Named “the most disruptive trend of 2021” by Forbes, is low-code more than a transient tool and what does it mean for procurement?
Low-code, no-code, click development and point-and-click development are just a few of the names applied to the software platform that’s been a boon to businesses affected by the challenges of 2020. In the past, software developers operated in a murky world, one only truly understood by similarly trained individuals.
But low-code’s simplicity and its ease of use is empowering a new wave of software ‘assemblers’ to create their own applications. Using such software, even a CFO with no tech background could completely overhaul a company’s payroll system – it’s as easy as drag and drop.
While the term low-code was coined in 2014, in six short years the application has revolutionised the way software developers and companies around the world function. Forrester Research predicted the low-code market would reach $15bn by the close of 2020 and that it will grow 40% annually, topping $21bn by 2022.
How does it work?
Traditionally, computer programmers are engaged writing line upon line of code to create a computer program or application, defining everything from basic rules and functionality to style and response. You need to know what you’re doing; you need to know your APIs from your ASCII and your loops from your endless loops. With low-code, it’s a more modular approach.
The lines of code are already embedded in visual blocks that users, known as citizen developers, can see. So all they need to do is build it, by dragging and dropping blocks of code into place to construct the app they want. According to a recent Forrester Total economic impact study, low-code enables developers to create programmes 10 times quicker and with 70% fewer resources compared to conventional methods.
Although the history of low-code platforms is embedded in Rapid Application Development (RAD) tools such as Excel and Microsoft Access, unlike RAD, citizen developers need no prior knowledge of developing apps; they just need the vision to understand what they want their programme to achieve.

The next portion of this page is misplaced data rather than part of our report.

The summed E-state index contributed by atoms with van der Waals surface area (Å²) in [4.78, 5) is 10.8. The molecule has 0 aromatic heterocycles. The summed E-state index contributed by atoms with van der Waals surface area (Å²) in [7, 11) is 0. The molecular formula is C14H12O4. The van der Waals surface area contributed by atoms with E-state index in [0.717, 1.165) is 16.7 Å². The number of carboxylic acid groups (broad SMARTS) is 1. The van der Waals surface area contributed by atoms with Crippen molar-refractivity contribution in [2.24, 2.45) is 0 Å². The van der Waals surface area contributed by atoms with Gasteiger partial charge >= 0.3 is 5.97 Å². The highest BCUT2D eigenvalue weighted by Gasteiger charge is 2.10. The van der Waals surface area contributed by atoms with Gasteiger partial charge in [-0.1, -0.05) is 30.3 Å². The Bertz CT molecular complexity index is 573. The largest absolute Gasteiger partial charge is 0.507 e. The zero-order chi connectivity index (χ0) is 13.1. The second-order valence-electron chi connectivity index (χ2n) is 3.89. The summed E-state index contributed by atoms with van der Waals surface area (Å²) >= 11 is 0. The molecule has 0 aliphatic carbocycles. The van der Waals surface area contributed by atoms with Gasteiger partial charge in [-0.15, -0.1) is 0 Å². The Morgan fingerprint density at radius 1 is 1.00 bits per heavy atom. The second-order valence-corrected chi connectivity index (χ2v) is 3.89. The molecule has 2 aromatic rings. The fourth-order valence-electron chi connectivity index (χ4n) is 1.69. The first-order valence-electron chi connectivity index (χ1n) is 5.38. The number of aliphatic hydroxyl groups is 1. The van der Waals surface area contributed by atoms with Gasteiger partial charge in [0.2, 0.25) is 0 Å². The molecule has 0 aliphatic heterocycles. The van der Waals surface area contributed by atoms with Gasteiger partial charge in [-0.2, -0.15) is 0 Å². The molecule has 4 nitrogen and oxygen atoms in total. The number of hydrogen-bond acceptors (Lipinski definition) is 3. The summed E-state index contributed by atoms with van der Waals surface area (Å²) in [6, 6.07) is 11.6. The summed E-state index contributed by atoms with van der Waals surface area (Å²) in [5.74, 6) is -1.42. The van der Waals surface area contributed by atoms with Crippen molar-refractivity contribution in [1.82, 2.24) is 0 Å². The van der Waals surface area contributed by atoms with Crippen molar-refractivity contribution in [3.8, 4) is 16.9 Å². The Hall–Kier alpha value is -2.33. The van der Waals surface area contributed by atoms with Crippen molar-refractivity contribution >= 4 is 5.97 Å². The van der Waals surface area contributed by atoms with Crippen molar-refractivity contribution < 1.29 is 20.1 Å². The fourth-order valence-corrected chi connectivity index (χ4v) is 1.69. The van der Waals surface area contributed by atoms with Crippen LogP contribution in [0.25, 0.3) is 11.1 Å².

Playing with giants
Unsurprisingly, Microsoft is one of the leaders in the low-code market; its Power Apps and Power Platform systems are capable of deploying apps in under a month. In 2019, Microsoft added AI Builder to the package allowing for machine learning capabilities. Meanwhile, Microsoft Flow automates workflows between apps and services to enable synchronisation of files, data collection and approval processes. According to Forrester, Microsoft’s system has led to a 74% reduction in app development costs.
But the low-code market is highly competitive. Gartner believes low-code platforms will account for 65% of all app development in the next four years, which explains why Microsoft has stiff competition from an array of developers, including Appian, DWKit, Kissflow, OutSystems and SalesForce.
Developers want convenience
Enabling anyone to create a computer programme may give rise to the idea that low-code will threaten the jobs of skilled coders and developers, but the growth of the system is largely down to a gaping hole where trained software developers should be. Combine that with the fact that in such a digitally advanced age when companies are continually analysing their capabilities and seeking customised solutions to stay ahead of competitors, trained tech developers simply can’t keep up with demand.
A study by Nuxeo, The ‘low-code’ imperative, found developers are pushing for wider adoption. In the study, 35% of developers cited simplification as the key business benefit of low-code, while 41% wanted more than half of their organisation’s app processes to be based on low-code by 2022. Essentially, developers are able to skip over the tedious elements of build, such as infrastructure and implementation of patterns, and focus on the fun part that requires their knowledge and expertise – the part no one else can do.
Low-code applications tend to fall into three key categories: legacy migration, improved operational efficiency, and mobile and brand-new services. From a procurement and supply chain standpoint, improved operational efficiency is a no-brainer. For example, many SMEs find a disconnect between the company’s rudimentary e-commerce site and the order processing system. With the right person and a few clicks, low-code can produce an app to integrate processes, cut administration times and streamline the system.
According to Nick Ford, VP of product marketing at low-code software platform Mendix: “With low-code apps, logistics managers can create a system where apps can communicate with each other as and when necessary to better track the huge volumes of data the logistics industry provides day in and day out”.
Mendix recently worked with a lease management company to build an application that would centralise its procurement and supply chain information, ensure data is stored correctly and provide instant updates. “It now takes the company minutes instead of months to update the application,” says Ford.